Not all training is the same, nor should it be. Teaching soft skills is not the same as showing someone what happens when they flip this switch or unplug that cord. Even the reasons for holding a training event differ. While few like to admit it, the main objective of some classes is to have offered it. However, there are classes that are taught where true learning is imperative. This is where the dissimilarities begin to evaporate, especially for those companies that manufacture or produce a technical product.
Compare your company's organizational development (OD) training with your customer and product training and you may find large and inconsistent gaps between the two. Compare the results of the applied learning from these classes and you are likely to find little difference.
Certain soft skills are imperative to the success of a company, while technical product knowledge is required to increase sales, expand value, and augment profitability. Soft skills are required by the court of public opinion, while technical skills are required by the court of customer application.
Many companies invest large amounts of money into employee development and talent management because they understand that talent development is a key factor in talent and intellectual property retention. Much of their efforts go into making sure the right training is given to the right people. They develop precise and comprehensive agendas and metrics, and create detailed processes that guide them to their end goals. But those goals are almost never the satisfactory completion of a particular class or program alone. They are observed and mentored on the job, and their evaluation of real-life situations is a critical component of their successful talent development.
OD instructors have an advantage, of course. Mentors and supervisors are part of the program as well. But if they have proven results, why are we so slow to adopt these same rigorous methodologies in customer training, and even less so when that training is merely technical training on our own products?
Perhaps the two principal reasons are that we fail to truly understand our audience, and we fail to understand how adults learn. We are all too quick to give a subject matter expert (SME) the task of teaching a technical topic without worrying about how true learning really happens. An assumption is made that often has negative results: Knowledge can be distributed and the one with more of it has more to dole out. We mix up facts with the comprehension of those facts.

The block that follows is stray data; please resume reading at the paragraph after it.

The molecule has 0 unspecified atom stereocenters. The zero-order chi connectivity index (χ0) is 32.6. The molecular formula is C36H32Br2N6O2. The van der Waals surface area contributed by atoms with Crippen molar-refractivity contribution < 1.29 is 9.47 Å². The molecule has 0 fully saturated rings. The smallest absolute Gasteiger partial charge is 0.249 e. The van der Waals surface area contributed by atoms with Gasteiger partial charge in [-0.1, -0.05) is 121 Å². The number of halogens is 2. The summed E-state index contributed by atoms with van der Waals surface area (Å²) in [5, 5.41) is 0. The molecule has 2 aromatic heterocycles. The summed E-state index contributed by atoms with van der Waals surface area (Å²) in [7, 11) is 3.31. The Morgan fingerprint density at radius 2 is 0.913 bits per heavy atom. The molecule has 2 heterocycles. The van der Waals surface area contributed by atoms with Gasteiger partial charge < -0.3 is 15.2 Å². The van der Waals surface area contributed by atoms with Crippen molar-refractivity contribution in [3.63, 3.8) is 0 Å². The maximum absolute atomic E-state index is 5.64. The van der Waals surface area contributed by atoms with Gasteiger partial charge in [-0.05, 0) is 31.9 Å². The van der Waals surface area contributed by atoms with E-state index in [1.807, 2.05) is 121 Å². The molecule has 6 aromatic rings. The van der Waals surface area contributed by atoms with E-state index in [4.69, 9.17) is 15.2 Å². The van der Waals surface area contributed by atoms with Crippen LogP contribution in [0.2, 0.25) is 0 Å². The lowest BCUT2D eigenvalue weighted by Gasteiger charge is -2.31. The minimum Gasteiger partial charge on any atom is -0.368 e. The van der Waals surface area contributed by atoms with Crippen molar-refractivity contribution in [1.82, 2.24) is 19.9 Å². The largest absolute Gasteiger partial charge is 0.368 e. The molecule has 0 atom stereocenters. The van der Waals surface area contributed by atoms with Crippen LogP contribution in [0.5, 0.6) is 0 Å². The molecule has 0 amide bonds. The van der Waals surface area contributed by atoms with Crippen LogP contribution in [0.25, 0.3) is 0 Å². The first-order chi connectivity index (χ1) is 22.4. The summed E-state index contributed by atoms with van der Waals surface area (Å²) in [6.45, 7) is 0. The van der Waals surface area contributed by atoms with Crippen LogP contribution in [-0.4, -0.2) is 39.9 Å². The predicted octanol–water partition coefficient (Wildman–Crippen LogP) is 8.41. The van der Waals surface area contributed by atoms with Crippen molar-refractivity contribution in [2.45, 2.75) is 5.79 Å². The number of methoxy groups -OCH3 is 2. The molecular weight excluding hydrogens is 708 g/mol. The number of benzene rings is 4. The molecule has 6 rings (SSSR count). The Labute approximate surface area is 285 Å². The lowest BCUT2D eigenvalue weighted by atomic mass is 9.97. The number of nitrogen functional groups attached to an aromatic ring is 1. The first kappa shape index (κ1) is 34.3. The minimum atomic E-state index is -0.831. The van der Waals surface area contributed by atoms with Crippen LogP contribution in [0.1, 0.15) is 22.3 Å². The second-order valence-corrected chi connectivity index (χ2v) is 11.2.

A very young child can impress us by stating that 2 + 2 = 4. If, however, that learning is a mere repetition of something she has heard over and over, we may have well "taught" her a much more complex (and more impressive) algebra equation. Technical training programs, as much as any other type of training, must emphasize learning philosophies that maximize long-term retention and future development. Failing to do it well not only will decrease the value of the training, but can be detrimental to the success of the product itself.
Know your audience needs
I have trained or managed product training for several companies, and have networked with numerous trainers from companies large and small during my career. There seems to be a common thread between the companies that get it right and the companies that struggle to train their customers on their products.
More often than not, the companies that struggle want to provide one training class on their product. Don't bother trying to define the audience; the answer is almost always the same: everyone. Some will argue that they don't go as deep when training a sales team as they do when training a more technical audience. That is a good start, but merely stopping a class before it gets too deep is not truly understanding one's audience.
To be fair, there may be some products that are so basic that a one-size-fits-all approach does work. …